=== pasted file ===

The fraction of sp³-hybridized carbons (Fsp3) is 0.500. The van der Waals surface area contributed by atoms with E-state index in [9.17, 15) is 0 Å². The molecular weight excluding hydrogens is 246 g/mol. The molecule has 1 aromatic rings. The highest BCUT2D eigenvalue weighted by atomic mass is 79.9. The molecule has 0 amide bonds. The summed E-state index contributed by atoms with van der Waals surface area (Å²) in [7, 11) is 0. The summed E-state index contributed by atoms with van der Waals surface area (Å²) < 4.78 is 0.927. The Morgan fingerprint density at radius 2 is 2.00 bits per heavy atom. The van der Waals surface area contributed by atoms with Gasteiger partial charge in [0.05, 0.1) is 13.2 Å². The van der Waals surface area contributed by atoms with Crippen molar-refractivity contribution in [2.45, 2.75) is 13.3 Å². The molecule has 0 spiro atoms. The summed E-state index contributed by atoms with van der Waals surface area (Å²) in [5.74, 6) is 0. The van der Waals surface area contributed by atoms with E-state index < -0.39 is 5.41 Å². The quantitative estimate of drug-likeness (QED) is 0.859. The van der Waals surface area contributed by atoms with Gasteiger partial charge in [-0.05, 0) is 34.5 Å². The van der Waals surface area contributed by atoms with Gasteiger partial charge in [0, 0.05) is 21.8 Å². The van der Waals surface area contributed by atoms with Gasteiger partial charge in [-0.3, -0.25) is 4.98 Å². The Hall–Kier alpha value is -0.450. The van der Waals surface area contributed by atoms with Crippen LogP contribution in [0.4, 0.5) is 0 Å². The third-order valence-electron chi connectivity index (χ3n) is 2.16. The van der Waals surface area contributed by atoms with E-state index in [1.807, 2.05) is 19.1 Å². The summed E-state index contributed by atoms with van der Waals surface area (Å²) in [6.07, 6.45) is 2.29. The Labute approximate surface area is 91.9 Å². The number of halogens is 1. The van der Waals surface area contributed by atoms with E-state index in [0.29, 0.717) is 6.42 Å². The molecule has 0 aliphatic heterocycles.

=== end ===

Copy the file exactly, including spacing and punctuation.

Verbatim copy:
The fraction of sp³-hybridized carbons (Fsp3) is 0.500. The van der Waals surface area contributed by atoms with E-state index in [9.17, 15) is 0 Å². The molecular weight excluding hydrogens is 246 g/mol. The molecule has 1 aromatic rings. The highest BCUT2D eigenvalue weighted by atomic mass is 79.9. The molecule has 0 amide bonds. The summed E-state index contributed by atoms with van der Waals surface area (Å²) in [7, 11) is 0. The summed E-state index contributed by atoms with van der Waals surface area (Å²) < 4.78 is 0.927. The Morgan fingerprint density at radius 2 is 2.00 bits per heavy atom. The van der Waals surface area contributed by atoms with Gasteiger partial charge in [0.05, 0.1) is 13.2 Å². The van der Waals surface area contributed by atoms with Crippen molar-refractivity contribution in [2.45, 2.75) is 13.3 Å². The molecule has 0 spiro atoms. The summed E-state index contributed by atoms with van der Waals surface area (Å²) in [5.74, 6) is 0. The van der Waals surface area contributed by atoms with E-state index < -0.39 is 5.41 Å². The quantitative estimate of drug-likeness (QED) is 0.859. The van der Waals surface area contributed by atoms with Gasteiger partial charge in [-0.05, 0) is 34.5 Å². The van der Waals surface area contributed by atoms with Gasteiger partial charge in [0, 0.05) is 21.8 Å². The van der Waals surface area contributed by atoms with Gasteiger partial charge in [-0.3, -0.25) is 4.98 Å². The Hall–Kier alpha value is -0.450. The van der Waals surface area contributed by atoms with Crippen LogP contribution in [0.4, 0.5) is 0 Å². The third-order valence-electron chi connectivity index (χ3n) is 2.16. The van der Waals surface area contributed by atoms with E-state index in [1.807, 2.05) is 19.1 Å². The summed E-state index contributed by atoms with van der Waals surface area (Å²) in [6.07, 6.45) is 2.29. The Labute approximate surface area is 91.9 Å². The number of halogens is 1. The van der Waals surface area contributed by atoms with E-state index in [0.29, 0.717) is 6.42 Å². The molecule has 0 aliphatic heterocycles.